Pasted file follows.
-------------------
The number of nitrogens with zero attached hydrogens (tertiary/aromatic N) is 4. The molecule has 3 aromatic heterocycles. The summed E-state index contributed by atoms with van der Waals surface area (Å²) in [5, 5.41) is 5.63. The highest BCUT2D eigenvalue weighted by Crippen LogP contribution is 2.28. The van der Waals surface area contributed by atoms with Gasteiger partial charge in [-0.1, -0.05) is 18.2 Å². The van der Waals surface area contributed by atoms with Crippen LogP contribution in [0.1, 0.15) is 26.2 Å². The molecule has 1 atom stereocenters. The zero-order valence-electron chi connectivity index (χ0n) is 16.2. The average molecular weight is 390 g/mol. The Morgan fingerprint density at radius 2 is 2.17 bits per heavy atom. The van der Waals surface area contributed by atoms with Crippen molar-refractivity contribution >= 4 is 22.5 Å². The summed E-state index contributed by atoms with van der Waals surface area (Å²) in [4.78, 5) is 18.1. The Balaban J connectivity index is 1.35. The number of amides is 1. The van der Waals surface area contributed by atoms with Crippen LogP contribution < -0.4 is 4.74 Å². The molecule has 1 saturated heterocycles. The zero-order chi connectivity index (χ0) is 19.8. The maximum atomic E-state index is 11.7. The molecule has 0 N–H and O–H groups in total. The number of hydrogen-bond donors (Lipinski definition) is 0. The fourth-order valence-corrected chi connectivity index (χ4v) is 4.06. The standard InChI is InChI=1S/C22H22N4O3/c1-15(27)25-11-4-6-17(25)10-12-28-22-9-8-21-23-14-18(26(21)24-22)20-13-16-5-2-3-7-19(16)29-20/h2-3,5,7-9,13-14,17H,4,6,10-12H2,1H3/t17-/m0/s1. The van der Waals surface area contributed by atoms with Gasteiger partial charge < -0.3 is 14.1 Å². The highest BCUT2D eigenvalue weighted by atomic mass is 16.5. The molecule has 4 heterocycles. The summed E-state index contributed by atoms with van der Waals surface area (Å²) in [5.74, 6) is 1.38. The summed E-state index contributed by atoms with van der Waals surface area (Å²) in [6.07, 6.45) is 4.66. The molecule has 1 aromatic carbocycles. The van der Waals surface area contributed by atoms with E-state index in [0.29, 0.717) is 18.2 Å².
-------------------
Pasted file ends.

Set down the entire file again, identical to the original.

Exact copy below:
The number of nitrogens with zero attached hydrogens (tertiary/aromatic N) is 4. The molecule has 3 aromatic heterocycles. The summed E-state index contributed by atoms with van der Waals surface area (Å²) in [5, 5.41) is 5.63. The highest BCUT2D eigenvalue weighted by Crippen LogP contribution is 2.28. The van der Waals surface area contributed by atoms with Gasteiger partial charge in [-0.1, -0.05) is 18.2 Å². The van der Waals surface area contributed by atoms with Crippen LogP contribution in [0.1, 0.15) is 26.2 Å². The molecule has 1 atom stereocenters. The zero-order valence-electron chi connectivity index (χ0n) is 16.2. The average molecular weight is 390 g/mol. The Morgan fingerprint density at radius 2 is 2.17 bits per heavy atom. The van der Waals surface area contributed by atoms with Crippen molar-refractivity contribution >= 4 is 22.5 Å². The summed E-state index contributed by atoms with van der Waals surface area (Å²) in [4.78, 5) is 18.1. The Balaban J connectivity index is 1.35. The number of amides is 1. The van der Waals surface area contributed by atoms with Crippen LogP contribution < -0.4 is 4.74 Å². The molecule has 1 saturated heterocycles. The zero-order chi connectivity index (χ0) is 19.8. The maximum atomic E-state index is 11.7. The molecule has 0 N–H and O–H groups in total. The number of hydrogen-bond donors (Lipinski definition) is 0. The fourth-order valence-corrected chi connectivity index (χ4v) is 4.06. The standard InChI is InChI=1S/C22H22N4O3/c1-15(27)25-11-4-6-17(25)10-12-28-22-9-8-21-23-14-18(26(21)24-22)20-13-16-5-2-3-7-19(16)29-20/h2-3,5,7-9,13-14,17H,4,6,10-12H2,1H3/t17-/m0/s1. The van der Waals surface area contributed by atoms with Gasteiger partial charge < -0.3 is 14.1 Å². The highest BCUT2D eigenvalue weighted by atomic mass is 16.5. The molecule has 4 heterocycles. The summed E-state index contributed by atoms with van der Waals surface area (Å²) in [5.74, 6) is 1.38. The summed E-state index contributed by atoms with van der Waals surface area (Å²) in [6.07, 6.45) is 4.66. The molecule has 1 aromatic carbocycles. The van der Waals surface area contributed by atoms with E-state index in [0.29, 0.717) is 18.2 Å².